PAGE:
The

Securities and Exchange Commission

has escalated its probe into the

Hewlett-Packard

(HPQ) - Get Report

spying controversy, bringing the agency's division of enforcement into the picture.

According to a filing with the SEC by H-P late Thursday, the company has received a request from the enforcement division for records and information relating to the resignation of former H-P board member Tom Perkins.

Previously, H-P had characterized the SEC's involvement as consisting of a comment letter from the SEC's division of corporate finance, to which H-P said it intended to respond.

H-P said at the time that it believed its official disclosure regarding Perkins' resignation were accurate and complete.

Perkins resigned from H-P's board in May in protest of the company's investigation into boardroom leaks to the press. Since then, Perkins and Keyworth, who also resigned, have acknowledged talking to the press.

H-P has been rocked by the leak investigation, following the revelation that independent investigators that H-P retained accessed personal phone records of board members, employees and journalists. The California Attorney General and the U.S. Department of Justice are looking into the incidents, which may have violated state identity theft laws.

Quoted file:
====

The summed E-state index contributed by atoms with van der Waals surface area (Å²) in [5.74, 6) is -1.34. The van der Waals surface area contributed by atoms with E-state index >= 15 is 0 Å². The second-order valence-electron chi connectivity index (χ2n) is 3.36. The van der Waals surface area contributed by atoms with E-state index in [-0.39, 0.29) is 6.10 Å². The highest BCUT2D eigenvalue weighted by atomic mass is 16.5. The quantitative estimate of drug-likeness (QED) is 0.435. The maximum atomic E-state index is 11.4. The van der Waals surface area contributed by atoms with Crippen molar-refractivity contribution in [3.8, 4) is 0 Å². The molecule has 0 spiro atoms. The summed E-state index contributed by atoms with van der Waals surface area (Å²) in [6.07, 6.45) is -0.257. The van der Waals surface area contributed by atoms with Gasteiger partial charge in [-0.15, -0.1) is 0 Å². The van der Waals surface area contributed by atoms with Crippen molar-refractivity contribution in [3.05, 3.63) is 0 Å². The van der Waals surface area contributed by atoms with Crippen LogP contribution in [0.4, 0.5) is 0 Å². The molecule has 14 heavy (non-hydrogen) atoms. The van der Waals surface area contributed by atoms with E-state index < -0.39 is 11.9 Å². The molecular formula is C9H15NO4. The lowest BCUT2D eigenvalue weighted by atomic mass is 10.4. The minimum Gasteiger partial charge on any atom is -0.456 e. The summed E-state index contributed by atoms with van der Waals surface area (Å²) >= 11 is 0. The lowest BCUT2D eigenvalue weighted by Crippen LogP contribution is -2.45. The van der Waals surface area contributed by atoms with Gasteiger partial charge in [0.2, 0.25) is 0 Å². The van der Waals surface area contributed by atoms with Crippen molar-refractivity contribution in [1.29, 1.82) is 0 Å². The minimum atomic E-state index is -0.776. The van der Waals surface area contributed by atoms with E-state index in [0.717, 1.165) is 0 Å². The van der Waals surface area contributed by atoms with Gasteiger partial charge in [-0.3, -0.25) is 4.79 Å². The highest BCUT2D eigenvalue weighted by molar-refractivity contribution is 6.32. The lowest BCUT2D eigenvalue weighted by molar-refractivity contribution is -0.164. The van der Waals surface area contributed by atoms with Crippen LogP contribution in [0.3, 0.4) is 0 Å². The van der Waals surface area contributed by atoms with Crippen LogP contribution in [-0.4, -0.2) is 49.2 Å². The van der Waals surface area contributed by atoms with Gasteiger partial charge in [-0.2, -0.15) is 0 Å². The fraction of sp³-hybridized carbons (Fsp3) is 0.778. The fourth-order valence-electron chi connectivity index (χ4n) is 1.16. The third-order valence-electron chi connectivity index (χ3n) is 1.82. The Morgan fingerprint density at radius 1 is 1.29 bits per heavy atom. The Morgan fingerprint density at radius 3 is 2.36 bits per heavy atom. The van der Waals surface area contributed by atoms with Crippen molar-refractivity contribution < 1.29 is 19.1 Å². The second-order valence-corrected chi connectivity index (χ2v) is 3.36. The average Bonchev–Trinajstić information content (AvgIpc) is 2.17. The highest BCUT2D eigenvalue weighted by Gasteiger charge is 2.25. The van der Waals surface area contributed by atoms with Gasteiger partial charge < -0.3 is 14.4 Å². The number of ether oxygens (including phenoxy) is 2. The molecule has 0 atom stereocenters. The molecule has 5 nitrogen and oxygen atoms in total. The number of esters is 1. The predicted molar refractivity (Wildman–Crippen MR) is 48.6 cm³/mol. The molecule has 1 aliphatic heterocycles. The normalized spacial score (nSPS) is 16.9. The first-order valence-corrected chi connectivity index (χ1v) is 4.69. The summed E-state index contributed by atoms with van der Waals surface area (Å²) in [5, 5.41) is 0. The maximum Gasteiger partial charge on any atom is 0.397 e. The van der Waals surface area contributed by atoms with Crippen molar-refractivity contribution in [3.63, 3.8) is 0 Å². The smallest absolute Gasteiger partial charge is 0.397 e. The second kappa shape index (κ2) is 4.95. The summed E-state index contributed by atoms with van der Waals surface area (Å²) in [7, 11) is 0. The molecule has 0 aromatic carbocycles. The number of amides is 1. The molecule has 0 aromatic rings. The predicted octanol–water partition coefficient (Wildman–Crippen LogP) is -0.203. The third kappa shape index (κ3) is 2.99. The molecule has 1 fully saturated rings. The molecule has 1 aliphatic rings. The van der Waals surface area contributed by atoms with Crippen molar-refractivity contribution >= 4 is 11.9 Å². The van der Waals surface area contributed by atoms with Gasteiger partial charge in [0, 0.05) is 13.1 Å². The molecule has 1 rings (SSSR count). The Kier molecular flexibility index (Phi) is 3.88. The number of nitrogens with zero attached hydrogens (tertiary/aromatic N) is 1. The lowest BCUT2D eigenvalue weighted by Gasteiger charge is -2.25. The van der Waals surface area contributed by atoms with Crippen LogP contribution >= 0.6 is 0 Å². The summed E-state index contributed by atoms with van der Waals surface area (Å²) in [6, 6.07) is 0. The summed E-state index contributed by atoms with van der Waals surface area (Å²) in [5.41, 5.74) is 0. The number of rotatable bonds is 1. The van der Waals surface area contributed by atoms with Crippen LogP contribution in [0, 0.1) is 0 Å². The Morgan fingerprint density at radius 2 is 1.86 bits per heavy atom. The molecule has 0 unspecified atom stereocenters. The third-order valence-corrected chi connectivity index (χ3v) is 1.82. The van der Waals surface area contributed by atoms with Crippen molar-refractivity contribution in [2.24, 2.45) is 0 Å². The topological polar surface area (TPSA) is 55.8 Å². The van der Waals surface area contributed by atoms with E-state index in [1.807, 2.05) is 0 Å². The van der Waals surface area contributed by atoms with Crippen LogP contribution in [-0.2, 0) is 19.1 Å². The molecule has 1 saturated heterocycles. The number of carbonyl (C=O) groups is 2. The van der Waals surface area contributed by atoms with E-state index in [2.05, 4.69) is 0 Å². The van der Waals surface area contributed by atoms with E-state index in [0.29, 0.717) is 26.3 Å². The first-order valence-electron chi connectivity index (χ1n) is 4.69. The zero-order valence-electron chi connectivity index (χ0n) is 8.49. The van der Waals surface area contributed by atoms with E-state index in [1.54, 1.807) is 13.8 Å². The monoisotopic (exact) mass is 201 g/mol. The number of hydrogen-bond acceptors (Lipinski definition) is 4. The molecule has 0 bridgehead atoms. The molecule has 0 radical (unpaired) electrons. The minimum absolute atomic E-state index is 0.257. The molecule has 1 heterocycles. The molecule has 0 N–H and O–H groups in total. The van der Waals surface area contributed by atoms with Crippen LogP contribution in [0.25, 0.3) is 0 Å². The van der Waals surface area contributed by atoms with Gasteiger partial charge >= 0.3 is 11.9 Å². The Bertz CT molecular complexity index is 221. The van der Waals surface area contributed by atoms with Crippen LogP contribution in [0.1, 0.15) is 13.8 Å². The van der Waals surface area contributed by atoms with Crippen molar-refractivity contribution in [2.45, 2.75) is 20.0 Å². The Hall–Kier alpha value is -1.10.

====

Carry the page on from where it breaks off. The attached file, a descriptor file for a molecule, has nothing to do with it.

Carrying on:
The SEC's enforcement division is seeking documents relating to several H-P SEC filings describing the company's internal leak investigation and the resulting resignation of Perkins.

According to SEC's Web site, the division of enforcement "conducts investigations into possible violations of the federal securities laws, and prosecutes the Commission's civil suits in the federal courts as well as its administrative proceedings."

By contrast, the division of corporate finance which initially contacted H-P on the matter focuses more on disclosure issues, with a mission to "see that investors are provided with material information in order to make informed investment decisions."

H-P spokesperson Ryan Donovan said he could not comment on whether the SEC has indicated any escalation in the severity of its probe by involving the division of enforcement.

H-P also said in its filing Thursday that Perkins and Keyworth and H-P have agreed to a mutual release of claims stemming from the spying affair, although both former board members reserve the right to sue any independent contractors as well as to cooperate fully with any government inquiries into the issues.